Stephen Pyne

  • On a BLM burn in Colorado

    Ed Marston

Note: This article is a sidebar to this issue's feature story: Raising a ranch from the dead

"As I read the record, there were grasses everywhere in the Southwest linking all its different environments. Even ponderosa pine was more of a savanna than a forest. The grass provided the interstitial medium, and that's what carried the fire - a lot of fire.

"Natural fire in the Southwest is a two-cycle engine operating between wet and dry cycles, with lightning providing the spark. The climate has to be wet enough for grass to grow, and then dry enough to burn. In the Southwest, you have winter rains to grow the grass and then a long dry period from March to June to dry it out. The monsoon is in July and August, and we get lots of thunderstorms to ignite the fires.

"Why is it not that way anymore? It's not simply the suppression of fire. It was the whole shock of grazing. Cattle creamed off the grasses. They spread the woody plants. They upset the water table. The system could have rebounded if there had been enough grass left to carry fire. But eliminating fire eliminated the rejuvenation process.

"The loss of fire was already under way by the time the public lands were set aside. The agencies didn't start it; they just confirmed it. The real tragedy is that we quit setting controlled fires. It's OK to put out unwanted fires. But we never put wanted fires back in.

"I don't see how you can restore the Southwestern landscape without putting fire back. But the place is such a mess, it will either smolder or you will have a conflagration.

"The trouble is, we wasted a lot of valuable time. One of the things I've seen in other parts of the world is that fire suppression is very effective for a time. You get dramatic reductions in how much land burns. But you have to use that period to change the land to something else. You have to convert it out of a wildland. You have to farm it, or you have to bring fire back into the system. Otherwise, it becomes progressively unstable and expensive to maintain. You see it not just in the Southwest, but in Canada, in Russia, in Scandinavia, in Australia. First you get tremendous results, then you get the backlash.

"I'm a "pyromantic" and I would like to see a lot more fire, but I see legal, social, environmental problems. In the West, people once grew up burning stubble, irrigation ditches, windfall, spring-cleaning debris. But the West is rapidly being recolonized by exurbanites for whom these are alien rituals. We are reclaiming a rural landscape, but not with a rural economy. Not so long ago, I could burn my lawn here in Phoenix. Now I have to rent a power rake to dethatch the lawn. But just try lighting up. You'll end up in jail.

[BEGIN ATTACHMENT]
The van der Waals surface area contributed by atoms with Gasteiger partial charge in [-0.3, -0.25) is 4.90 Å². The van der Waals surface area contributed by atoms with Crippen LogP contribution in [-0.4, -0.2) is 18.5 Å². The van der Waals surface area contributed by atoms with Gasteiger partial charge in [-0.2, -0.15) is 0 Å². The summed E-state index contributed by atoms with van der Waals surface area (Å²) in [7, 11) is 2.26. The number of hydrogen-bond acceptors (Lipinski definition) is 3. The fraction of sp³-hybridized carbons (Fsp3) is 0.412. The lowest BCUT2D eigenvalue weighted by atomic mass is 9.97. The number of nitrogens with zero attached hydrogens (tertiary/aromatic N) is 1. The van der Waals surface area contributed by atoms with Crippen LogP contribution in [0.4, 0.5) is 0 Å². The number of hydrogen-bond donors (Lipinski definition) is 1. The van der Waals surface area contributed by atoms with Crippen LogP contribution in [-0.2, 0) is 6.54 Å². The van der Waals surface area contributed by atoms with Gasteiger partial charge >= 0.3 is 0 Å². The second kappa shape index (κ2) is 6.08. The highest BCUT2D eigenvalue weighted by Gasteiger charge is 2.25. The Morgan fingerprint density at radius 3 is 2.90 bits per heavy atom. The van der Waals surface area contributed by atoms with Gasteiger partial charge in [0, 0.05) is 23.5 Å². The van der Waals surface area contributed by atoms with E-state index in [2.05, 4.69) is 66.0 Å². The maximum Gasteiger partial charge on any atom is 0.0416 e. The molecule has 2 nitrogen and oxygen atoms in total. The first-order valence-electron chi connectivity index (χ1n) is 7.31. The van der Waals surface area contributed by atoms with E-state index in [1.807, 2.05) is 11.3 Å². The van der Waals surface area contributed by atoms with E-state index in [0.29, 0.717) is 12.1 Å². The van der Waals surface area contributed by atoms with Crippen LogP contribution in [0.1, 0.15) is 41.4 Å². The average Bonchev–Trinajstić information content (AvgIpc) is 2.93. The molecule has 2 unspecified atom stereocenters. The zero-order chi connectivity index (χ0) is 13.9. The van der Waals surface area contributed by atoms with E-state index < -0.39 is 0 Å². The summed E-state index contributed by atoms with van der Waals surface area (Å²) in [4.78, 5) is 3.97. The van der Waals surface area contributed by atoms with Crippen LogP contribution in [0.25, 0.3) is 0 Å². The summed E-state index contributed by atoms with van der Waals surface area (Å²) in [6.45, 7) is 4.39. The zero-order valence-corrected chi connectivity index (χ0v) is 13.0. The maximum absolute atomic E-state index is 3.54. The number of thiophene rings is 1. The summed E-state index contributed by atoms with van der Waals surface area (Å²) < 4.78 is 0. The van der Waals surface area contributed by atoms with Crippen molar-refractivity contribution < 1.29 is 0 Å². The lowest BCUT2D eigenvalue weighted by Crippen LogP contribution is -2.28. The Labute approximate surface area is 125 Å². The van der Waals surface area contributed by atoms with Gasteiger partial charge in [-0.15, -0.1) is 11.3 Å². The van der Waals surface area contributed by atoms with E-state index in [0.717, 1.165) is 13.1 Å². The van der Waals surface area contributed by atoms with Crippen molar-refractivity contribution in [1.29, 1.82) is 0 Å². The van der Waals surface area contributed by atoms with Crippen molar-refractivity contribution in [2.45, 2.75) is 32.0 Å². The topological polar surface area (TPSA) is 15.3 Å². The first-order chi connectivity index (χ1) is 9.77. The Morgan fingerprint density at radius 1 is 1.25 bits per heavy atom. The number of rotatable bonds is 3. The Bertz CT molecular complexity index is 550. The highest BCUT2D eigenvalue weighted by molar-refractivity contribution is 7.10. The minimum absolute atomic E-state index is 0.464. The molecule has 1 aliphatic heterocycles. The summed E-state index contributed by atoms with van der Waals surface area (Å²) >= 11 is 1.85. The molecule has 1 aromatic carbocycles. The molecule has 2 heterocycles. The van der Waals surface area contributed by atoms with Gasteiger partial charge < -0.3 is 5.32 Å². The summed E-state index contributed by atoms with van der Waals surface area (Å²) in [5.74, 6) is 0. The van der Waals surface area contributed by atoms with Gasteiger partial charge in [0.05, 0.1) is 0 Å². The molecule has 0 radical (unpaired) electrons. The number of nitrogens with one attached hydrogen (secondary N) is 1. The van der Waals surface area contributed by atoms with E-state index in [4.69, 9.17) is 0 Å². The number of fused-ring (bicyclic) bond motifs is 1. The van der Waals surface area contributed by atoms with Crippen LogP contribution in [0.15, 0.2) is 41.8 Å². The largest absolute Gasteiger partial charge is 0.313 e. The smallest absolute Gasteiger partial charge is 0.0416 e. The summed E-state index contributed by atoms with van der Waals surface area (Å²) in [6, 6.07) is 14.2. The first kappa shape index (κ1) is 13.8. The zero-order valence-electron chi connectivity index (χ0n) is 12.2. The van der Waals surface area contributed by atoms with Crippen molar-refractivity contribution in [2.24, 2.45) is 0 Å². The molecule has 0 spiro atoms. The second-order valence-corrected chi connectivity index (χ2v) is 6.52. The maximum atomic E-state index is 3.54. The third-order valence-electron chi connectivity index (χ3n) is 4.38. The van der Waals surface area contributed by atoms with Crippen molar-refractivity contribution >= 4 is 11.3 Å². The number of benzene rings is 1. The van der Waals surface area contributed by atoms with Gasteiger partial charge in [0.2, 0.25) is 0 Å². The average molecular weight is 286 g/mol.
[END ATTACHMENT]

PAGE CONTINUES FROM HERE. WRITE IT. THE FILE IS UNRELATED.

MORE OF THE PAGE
"You have to remember that burning isn't a panacea on rangelands. You have to do a lot of other things. You have to keep grazing animals off fresh burned areas. Burns have very fresh and succulent feed and they'll get trashed. And you can't just burn little bits. You have to burn large areas, or scatter burns around, so the animals have to move. Controlled burning only works if you also have controlled grazing.

"You have to be careful about calling fire a tool, because then it has to compete with other tools, and it may not be able to compete. If you just want to get rid of fuel, you can chip it up and haul it out of the woods. You can rake it up. You may have to fertilize the land since you're taking nutrients off. But that may be cheaper because you don't get the side effects of burning: smoke - people hate smoke - and fires escaping where you don't want them to.

"Fire may be left only on wildlands and parks, where it's a process, because you want a total ecological effect. I think fire will retreat to those landscapes, like the grizzly bear. But within those landscapes, I think there's a compelling argument for people to burn. But it's people who have to burn. You can't just turn it over to lightning and say, "let burn." We're back to values; back to people making the decisions.

"What kind of decisions? For that, I come back to the humanities: to history, to literature, to philosophy. All those things that seem to be soft-headed. But look at the Forest Service. They're hammered on wilderness. So they respond as hard-headed engineers, and it hasn't worked. Their real problem is that they've become disconnected from the culture. That's why they keep getting hammered. I've read all the science. But I'm driven back to the humanities for the answers."

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